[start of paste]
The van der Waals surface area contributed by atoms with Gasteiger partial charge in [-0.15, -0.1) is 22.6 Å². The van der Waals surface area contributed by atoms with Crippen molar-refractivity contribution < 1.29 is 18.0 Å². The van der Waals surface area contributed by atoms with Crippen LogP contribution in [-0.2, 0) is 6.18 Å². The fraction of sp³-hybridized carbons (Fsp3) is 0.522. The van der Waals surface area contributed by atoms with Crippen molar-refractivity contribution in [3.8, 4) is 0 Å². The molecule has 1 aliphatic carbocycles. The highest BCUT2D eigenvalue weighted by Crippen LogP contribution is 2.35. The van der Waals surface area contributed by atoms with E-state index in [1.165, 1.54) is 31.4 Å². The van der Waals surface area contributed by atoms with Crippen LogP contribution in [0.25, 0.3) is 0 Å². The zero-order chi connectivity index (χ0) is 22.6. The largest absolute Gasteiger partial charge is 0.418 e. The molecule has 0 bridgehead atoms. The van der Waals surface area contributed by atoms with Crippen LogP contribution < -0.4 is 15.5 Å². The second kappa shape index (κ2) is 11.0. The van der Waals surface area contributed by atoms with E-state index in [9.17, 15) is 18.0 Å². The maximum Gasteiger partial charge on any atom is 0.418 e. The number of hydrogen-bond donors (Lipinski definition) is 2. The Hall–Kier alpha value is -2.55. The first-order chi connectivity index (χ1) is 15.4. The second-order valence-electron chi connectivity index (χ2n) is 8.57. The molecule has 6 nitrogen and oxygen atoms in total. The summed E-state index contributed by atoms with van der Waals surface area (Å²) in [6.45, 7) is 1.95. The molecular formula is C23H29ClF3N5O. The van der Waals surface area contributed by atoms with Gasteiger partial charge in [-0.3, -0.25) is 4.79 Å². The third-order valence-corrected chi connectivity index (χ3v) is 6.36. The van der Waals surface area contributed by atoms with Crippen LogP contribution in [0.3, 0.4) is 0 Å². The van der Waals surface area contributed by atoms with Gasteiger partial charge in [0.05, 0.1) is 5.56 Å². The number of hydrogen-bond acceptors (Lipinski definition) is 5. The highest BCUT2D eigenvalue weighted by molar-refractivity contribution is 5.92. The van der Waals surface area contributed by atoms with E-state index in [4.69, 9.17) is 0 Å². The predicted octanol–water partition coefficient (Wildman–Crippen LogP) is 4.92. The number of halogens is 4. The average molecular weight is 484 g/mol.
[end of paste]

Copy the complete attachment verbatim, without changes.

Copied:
The van der Waals surface area contributed by atoms with Gasteiger partial charge in [-0.15, -0.1) is 22.6 Å². The van der Waals surface area contributed by atoms with Crippen molar-refractivity contribution < 1.29 is 18.0 Å². The van der Waals surface area contributed by atoms with Crippen LogP contribution in [-0.2, 0) is 6.18 Å². The fraction of sp³-hybridized carbons (Fsp3) is 0.522. The van der Waals surface area contributed by atoms with Crippen molar-refractivity contribution in [3.8, 4) is 0 Å². The molecule has 1 aliphatic carbocycles. The highest BCUT2D eigenvalue weighted by Crippen LogP contribution is 2.35. The van der Waals surface area contributed by atoms with E-state index in [1.165, 1.54) is 31.4 Å². The van der Waals surface area contributed by atoms with Crippen LogP contribution in [0.25, 0.3) is 0 Å². The zero-order chi connectivity index (χ0) is 22.6. The largest absolute Gasteiger partial charge is 0.418 e. The molecule has 0 bridgehead atoms. The van der Waals surface area contributed by atoms with Crippen LogP contribution < -0.4 is 15.5 Å². The second kappa shape index (κ2) is 11.0. The van der Waals surface area contributed by atoms with E-state index in [9.17, 15) is 18.0 Å². The maximum Gasteiger partial charge on any atom is 0.418 e. The number of hydrogen-bond donors (Lipinski definition) is 2. The Hall–Kier alpha value is -2.55. The first-order chi connectivity index (χ1) is 15.4. The second-order valence-electron chi connectivity index (χ2n) is 8.57. The molecule has 6 nitrogen and oxygen atoms in total. The summed E-state index contributed by atoms with van der Waals surface area (Å²) in [6.45, 7) is 1.95. The molecular formula is C23H29ClF3N5O. The van der Waals surface area contributed by atoms with Gasteiger partial charge in [-0.3, -0.25) is 4.79 Å². The third-order valence-corrected chi connectivity index (χ3v) is 6.36. The van der Waals surface area contributed by atoms with Crippen LogP contribution in [0.3, 0.4) is 0 Å². The van der Waals surface area contributed by atoms with Gasteiger partial charge in [0.05, 0.1) is 5.56 Å². The number of hydrogen-bond acceptors (Lipinski definition) is 5. The highest BCUT2D eigenvalue weighted by molar-refractivity contribution is 5.92. The van der Waals surface area contributed by atoms with E-state index in [4.69, 9.17) is 0 Å². The predicted octanol–water partition coefficient (Wildman–Crippen LogP) is 4.92. The number of halogens is 4. The average molecular weight is 484 g/mol.